How manufacturers can transition to 100% renewable electricity
Manufacturing and other industrial users account for around a third of the world’s energy consumption, according to the International Energy Agency(1). Electricity is a central element of that. If all the power consumed by factories and industrial plants came from renewable sources, it would make a sizeable contribution to tackling climate change.
It is a tough target, but one that companies are increasingly signing up to. The RE100 initiative, for example, has seen more than 400 corporations commit to 100% renewable electricity use across their operations. How they reach that goal will depend on many factors, including what they are making and where.
Switching to renewable electricity
“Organisations with lighter electricity needs and stable finances will be best positioned to transition to renewables. Companies with high electricity demand, like furnaces for glass, smelting or other large-scale heating applications and companies with very large footprints – such as expansive warehouses and assembly operations – may have more difficulty,” says Paul Holdredge, Director for Industrials and Transport at consultancy Business for Social Responsibility (BSR).
COP28 president-designate Dr Sultan Al-Jaber told the Adipec conference in Abu Dhabi in early October(2) that heavy industries may be hard to decarbonise but added “We know that solutions exist, and all industries can and must respond.”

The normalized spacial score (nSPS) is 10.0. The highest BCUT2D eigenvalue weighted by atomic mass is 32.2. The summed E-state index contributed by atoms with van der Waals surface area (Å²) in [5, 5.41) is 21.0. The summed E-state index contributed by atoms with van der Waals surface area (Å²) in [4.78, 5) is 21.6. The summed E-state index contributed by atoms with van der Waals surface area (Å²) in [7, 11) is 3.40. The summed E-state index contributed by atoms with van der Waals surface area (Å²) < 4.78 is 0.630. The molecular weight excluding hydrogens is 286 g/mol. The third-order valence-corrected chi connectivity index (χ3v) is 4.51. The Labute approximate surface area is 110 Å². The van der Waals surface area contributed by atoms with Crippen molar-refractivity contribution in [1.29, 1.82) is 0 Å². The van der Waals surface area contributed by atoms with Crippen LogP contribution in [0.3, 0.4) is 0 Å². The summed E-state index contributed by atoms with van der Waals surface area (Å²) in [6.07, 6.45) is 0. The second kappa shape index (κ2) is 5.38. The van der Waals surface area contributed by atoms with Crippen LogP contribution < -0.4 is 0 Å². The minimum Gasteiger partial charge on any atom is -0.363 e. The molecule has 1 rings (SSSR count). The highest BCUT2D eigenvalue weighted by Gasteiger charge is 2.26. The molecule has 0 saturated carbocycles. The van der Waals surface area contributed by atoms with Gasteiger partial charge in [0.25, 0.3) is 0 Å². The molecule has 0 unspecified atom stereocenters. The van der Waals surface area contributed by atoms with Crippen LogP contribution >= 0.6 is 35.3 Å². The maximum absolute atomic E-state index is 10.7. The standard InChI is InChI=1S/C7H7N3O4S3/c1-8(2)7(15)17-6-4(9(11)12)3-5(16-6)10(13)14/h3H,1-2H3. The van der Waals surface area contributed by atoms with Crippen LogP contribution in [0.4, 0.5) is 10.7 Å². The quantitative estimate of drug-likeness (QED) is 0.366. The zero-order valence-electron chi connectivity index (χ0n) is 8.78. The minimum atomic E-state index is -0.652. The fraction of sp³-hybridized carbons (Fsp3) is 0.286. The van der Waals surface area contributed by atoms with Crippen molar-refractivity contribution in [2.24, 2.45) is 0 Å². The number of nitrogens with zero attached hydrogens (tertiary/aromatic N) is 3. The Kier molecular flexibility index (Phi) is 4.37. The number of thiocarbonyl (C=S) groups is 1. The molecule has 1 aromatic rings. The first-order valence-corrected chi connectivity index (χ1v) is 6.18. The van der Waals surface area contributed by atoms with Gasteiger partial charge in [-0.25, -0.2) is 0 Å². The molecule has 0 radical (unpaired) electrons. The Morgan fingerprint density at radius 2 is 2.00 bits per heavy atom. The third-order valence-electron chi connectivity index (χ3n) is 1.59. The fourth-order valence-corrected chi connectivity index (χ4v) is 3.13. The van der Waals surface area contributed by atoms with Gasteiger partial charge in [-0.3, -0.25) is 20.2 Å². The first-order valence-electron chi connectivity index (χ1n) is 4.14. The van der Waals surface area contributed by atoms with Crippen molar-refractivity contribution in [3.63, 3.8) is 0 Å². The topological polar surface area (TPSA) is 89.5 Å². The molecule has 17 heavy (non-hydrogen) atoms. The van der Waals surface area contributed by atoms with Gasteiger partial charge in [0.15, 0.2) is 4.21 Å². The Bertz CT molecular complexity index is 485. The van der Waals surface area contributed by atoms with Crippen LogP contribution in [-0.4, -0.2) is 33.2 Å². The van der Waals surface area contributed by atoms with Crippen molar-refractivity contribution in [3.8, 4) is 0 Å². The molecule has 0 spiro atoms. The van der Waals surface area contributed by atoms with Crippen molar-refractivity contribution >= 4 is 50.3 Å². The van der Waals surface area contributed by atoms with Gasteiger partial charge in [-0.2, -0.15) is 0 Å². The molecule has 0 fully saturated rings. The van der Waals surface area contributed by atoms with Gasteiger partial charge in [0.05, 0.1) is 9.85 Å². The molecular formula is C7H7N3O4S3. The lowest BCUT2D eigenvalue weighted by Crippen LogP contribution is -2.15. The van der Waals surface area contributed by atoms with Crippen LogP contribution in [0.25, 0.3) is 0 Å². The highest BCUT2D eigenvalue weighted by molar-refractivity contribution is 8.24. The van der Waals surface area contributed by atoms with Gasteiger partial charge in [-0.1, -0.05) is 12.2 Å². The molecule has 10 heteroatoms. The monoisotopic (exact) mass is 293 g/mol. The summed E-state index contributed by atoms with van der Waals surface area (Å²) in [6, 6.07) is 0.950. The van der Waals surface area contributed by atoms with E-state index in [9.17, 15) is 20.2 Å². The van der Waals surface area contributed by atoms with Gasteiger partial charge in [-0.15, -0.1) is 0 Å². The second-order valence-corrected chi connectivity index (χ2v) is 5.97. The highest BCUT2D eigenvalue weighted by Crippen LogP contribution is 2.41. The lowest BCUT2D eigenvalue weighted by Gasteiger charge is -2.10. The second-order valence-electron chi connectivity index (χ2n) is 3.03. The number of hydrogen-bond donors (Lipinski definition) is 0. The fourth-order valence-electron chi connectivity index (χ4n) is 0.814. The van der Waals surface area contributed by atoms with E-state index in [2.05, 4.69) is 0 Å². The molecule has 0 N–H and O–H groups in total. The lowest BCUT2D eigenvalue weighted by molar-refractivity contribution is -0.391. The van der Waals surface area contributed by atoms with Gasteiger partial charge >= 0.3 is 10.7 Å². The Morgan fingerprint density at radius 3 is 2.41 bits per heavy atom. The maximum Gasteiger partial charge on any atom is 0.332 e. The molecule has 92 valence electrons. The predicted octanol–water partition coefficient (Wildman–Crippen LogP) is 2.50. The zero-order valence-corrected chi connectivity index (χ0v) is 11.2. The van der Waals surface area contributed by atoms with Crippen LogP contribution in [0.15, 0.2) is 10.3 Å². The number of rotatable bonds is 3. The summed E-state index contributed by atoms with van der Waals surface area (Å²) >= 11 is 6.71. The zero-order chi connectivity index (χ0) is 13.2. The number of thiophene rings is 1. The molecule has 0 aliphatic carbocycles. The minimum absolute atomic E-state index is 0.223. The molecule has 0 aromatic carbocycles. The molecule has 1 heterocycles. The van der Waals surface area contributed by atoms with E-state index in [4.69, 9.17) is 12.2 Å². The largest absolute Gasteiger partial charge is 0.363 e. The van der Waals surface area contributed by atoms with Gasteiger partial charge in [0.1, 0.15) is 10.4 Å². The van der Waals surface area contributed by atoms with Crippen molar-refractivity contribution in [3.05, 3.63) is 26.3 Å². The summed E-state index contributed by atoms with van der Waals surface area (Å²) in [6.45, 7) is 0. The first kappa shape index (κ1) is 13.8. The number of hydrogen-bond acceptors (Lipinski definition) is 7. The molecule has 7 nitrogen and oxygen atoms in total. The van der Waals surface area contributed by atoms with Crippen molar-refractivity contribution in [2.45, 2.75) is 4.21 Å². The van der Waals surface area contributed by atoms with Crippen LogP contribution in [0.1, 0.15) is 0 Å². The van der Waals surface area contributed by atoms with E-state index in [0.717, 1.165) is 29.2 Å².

The prospect of switching to renewable electricity has become far easier due to recent dramatic cost reductions. According to the International Renewable Energy Agency (IRENA), the price of solar photovoltaic power in 2010 was typically 710% higher than the cheapest fossil fuel, but by 2022 it was 29% cheaper(3). Currently electricity accounts for around 20% of final energy use in manufacturing, according to the International Renewable Energy Agency, and this is only expected to increase.
The manufacturing challenge
But it is not just the price of renewable energy, low as it is, that dictates a manufacturer’s ability to move to 100% renewable energy. Both the required initial capital investment and first-mover disadvantage—where it costs pioneers more than those that follow them to deploy new technologies—can significantly slow down a fully renewable transition. Not to mention the lack of availability of certain renewables in certain geographies and the fact that the appropriate infrastructure must be in place for this energy to be delivered—something no one company can do on its own.